Sad but true. Nevertheless, vitamin content hasn’t decreased to the point that it affects fasting. While fasting, the body conserves its essential reserves, and this includes vitamins.
If you’re worried about vitamins, a much better solution would be to eat organic in everyday life than take vitamin supplements while fasting.
Vitamin supplements for health issues
Okay, so if you’re healthy there’s no need to take supplements, but what if you already have a chronic vitamin deficiency?
This implies that you’ve already discussed the matter with your doctor. My advice, therefore, would be to return to your doctor and ask if it’s okay to stop taking vitamins temporarily: for a few days or whatever the duration is of your planned fast. If you have no other underlying health issues, there’s no need even to mention the word ‘fast’ if you feel that your doctor might panic or throw a temper tantrum – because it’s certainly true that the majority of MDs still don’t understand fasting or the benefits of fasting. Most likely, they’ll simply oppose the idea point blank. However, the reality is that in most cases skipping your vitamins for a few days won’t be a problem. Why? Because if it’s a chronic deficiency to begin with, you’ll probably need at least several weeks to regain healthy levels anyway, which means that only a few days without vitamin supplements won’t impact significantly on the long-term effect. Even so, do check with your doctor, especially if you’re planning a longer fast.
If you do have other underlying health issues which require you to take vitamin supplements, my advice would be to find a doctor who does understand fasting and discuss the particulars of your case.
The reality of taking protein supplements while fasting
This one is really easy. The answer is no, no, no!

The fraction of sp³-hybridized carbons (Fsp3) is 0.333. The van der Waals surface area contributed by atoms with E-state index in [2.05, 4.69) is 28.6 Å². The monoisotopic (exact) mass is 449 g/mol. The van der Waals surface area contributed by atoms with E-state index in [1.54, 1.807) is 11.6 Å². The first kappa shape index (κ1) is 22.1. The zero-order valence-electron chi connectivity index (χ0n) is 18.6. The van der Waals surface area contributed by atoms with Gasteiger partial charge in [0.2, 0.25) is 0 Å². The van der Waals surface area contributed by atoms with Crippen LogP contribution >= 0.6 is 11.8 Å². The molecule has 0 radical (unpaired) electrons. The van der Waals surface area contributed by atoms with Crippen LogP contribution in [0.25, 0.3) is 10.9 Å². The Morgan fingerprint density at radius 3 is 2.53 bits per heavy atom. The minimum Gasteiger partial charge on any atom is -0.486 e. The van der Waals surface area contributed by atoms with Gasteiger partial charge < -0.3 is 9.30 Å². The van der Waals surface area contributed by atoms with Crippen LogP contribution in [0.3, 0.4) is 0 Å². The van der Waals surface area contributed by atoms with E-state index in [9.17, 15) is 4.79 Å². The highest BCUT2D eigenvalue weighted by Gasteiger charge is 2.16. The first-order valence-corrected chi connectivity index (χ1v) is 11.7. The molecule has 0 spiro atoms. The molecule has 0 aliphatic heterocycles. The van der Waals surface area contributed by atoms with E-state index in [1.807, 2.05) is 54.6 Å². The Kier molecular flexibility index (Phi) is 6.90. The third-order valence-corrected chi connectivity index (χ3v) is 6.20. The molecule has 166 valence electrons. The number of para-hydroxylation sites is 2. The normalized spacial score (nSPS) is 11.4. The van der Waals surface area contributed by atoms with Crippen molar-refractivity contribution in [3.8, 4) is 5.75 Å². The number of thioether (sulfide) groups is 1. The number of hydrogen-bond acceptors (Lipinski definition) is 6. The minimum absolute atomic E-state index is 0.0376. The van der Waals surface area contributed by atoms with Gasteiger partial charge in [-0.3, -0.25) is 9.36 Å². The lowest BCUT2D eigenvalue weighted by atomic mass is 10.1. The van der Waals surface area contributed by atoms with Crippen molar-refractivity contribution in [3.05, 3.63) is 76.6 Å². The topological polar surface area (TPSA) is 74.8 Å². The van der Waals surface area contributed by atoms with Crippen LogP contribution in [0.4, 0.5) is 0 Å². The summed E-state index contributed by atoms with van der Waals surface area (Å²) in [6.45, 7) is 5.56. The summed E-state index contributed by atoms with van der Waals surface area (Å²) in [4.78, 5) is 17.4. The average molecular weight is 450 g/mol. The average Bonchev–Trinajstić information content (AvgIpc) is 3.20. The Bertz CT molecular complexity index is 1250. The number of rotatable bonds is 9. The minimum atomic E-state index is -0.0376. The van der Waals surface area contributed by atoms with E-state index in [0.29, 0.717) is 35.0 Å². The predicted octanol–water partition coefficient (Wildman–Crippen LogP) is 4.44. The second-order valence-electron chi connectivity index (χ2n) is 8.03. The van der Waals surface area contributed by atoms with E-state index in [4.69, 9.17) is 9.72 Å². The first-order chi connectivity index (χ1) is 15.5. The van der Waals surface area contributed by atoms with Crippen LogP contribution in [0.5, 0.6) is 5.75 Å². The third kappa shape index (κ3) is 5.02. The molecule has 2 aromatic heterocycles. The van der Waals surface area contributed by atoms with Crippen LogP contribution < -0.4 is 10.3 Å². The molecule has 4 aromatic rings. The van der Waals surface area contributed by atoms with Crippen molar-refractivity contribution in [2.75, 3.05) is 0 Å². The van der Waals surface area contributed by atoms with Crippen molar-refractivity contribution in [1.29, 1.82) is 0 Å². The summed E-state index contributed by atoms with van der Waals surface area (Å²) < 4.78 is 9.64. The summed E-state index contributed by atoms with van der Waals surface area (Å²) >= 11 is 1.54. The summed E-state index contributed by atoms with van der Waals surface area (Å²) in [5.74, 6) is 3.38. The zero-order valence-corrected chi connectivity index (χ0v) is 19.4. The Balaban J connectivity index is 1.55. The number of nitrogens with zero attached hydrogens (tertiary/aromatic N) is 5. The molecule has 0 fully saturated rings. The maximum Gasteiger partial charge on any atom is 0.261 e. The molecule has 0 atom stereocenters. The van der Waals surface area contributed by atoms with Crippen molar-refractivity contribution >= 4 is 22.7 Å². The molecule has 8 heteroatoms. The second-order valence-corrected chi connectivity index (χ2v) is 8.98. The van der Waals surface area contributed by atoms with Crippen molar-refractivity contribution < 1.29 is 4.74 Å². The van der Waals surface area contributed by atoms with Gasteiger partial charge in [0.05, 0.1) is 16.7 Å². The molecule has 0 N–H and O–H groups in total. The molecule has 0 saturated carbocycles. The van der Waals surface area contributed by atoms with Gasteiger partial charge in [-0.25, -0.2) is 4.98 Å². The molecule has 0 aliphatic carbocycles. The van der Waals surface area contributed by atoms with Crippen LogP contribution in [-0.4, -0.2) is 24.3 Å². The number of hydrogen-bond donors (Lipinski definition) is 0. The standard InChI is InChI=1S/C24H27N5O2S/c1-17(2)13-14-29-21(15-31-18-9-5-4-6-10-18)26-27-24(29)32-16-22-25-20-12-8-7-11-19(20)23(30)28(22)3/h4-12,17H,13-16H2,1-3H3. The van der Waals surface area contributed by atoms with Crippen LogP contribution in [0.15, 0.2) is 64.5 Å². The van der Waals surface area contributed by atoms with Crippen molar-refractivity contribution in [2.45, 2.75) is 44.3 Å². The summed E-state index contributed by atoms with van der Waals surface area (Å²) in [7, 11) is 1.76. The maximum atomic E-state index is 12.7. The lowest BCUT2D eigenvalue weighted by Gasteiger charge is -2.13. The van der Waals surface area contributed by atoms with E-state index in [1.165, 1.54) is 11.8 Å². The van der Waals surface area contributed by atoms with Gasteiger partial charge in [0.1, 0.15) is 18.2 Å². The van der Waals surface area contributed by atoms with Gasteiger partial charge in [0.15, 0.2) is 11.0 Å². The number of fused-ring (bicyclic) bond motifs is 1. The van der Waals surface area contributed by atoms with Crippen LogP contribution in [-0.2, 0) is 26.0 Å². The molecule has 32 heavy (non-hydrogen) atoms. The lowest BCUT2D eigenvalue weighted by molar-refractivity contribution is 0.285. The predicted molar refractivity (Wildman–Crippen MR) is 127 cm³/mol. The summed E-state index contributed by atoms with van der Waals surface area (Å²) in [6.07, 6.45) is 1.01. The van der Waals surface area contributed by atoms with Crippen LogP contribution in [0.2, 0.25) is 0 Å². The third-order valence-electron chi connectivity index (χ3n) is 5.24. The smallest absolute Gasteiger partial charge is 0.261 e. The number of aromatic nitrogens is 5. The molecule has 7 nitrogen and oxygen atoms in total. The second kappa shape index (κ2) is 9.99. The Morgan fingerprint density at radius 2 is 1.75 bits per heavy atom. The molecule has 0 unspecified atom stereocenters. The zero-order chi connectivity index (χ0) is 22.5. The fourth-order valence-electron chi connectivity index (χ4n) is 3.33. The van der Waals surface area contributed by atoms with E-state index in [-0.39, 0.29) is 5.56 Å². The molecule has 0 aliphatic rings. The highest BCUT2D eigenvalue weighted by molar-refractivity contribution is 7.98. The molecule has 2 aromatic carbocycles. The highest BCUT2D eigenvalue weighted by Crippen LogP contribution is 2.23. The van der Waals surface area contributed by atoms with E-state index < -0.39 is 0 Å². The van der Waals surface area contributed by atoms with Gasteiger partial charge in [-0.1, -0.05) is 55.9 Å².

Protein contain calories – 4 kcal/g to be exact. This is, in fact, exactly the same energy content of carbohydrates, which likewise contain 4 kcal/g.
In other words, if you’re taking protein supplements, you’re not fasting!
Why are we obsessed by the idea of taking supplements?
What causes so many of us to agonise over protein and vitamin supplements while fasting?
If you really think about it, the whole idea is crazy. Fasting means not eating. Taking supplements is its own form of eating. The two are totally contradictory.
Americans, in particular, worry about protein intake, despite the fact that the average American consumes more protein than anyone else on the face of the planet! Isn’t this also totally contradictory?
When people think and act in a contradictory manner, invariably a strong emotion is directing the decision-making process.
Nine times out of ten, fear is the driving motivation behind the belief that you ‘need’ to take supplements while fasting.
Why? Because big business has a lot of money invested in protein and vitamin supplements. Which means they have a lot of money invested in you buying their products. They want to convince you that you ‘need’ them.
How? By implanting fear: fear that without vitamin and protein supplements, you won’t make it through the day.
It’s no wonder these vested interests succeed in brainwashing so many people. Of all emotions, nothing is stronger than fear in influencing our behaviour. And given the consumer messages constantly bombarding us from ‘Big Food’, of course eventually we take the bait.